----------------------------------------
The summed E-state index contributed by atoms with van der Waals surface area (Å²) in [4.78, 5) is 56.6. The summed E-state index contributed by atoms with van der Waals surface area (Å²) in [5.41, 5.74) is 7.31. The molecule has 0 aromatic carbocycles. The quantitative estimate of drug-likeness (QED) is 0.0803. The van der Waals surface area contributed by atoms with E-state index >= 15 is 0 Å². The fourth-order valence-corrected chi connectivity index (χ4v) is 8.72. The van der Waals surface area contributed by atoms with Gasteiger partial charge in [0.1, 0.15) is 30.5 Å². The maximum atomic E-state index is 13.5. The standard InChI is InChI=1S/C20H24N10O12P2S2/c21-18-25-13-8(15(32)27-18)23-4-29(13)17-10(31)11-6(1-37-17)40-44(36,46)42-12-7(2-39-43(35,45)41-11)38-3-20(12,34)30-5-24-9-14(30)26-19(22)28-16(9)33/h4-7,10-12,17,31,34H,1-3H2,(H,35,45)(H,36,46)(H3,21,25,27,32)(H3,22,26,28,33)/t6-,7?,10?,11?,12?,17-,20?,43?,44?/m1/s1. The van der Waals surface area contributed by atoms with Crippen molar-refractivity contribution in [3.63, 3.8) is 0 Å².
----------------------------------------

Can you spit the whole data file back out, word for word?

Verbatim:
The summed E-state index contributed by atoms with van der Waals surface area (Å²) in [4.78, 5) is 56.6. The summed E-state index contributed by atoms with van der Waals surface area (Å²) in [5.41, 5.74) is 7.31. The molecule has 0 aromatic carbocycles. The quantitative estimate of drug-likeness (QED) is 0.0803. The van der Waals surface area contributed by atoms with E-state index >= 15 is 0 Å². The fourth-order valence-corrected chi connectivity index (χ4v) is 8.72. The van der Waals surface area contributed by atoms with Gasteiger partial charge in [0.1, 0.15) is 30.5 Å². The maximum atomic E-state index is 13.5. The standard InChI is InChI=1S/C20H24N10O12P2S2/c21-18-25-13-8(15(32)27-18)23-4-29(13)17-10(31)11-6(1-37-17)40-44(36,46)42-12-7(2-39-43(35,45)41-11)38-3-20(12,34)30-5-24-9-14(30)26-19(22)28-16(9)33/h4-7,10-12,17,31,34H,1-3H2,(H,35,45)(H,36,46)(H3,21,25,27,32)(H3,22,26,28,33)/t6-,7?,10?,11?,12?,17-,20?,43?,44?/m1/s1. The van der Waals surface area contributed by atoms with Crippen molar-refractivity contribution in [3.63, 3.8) is 0 Å².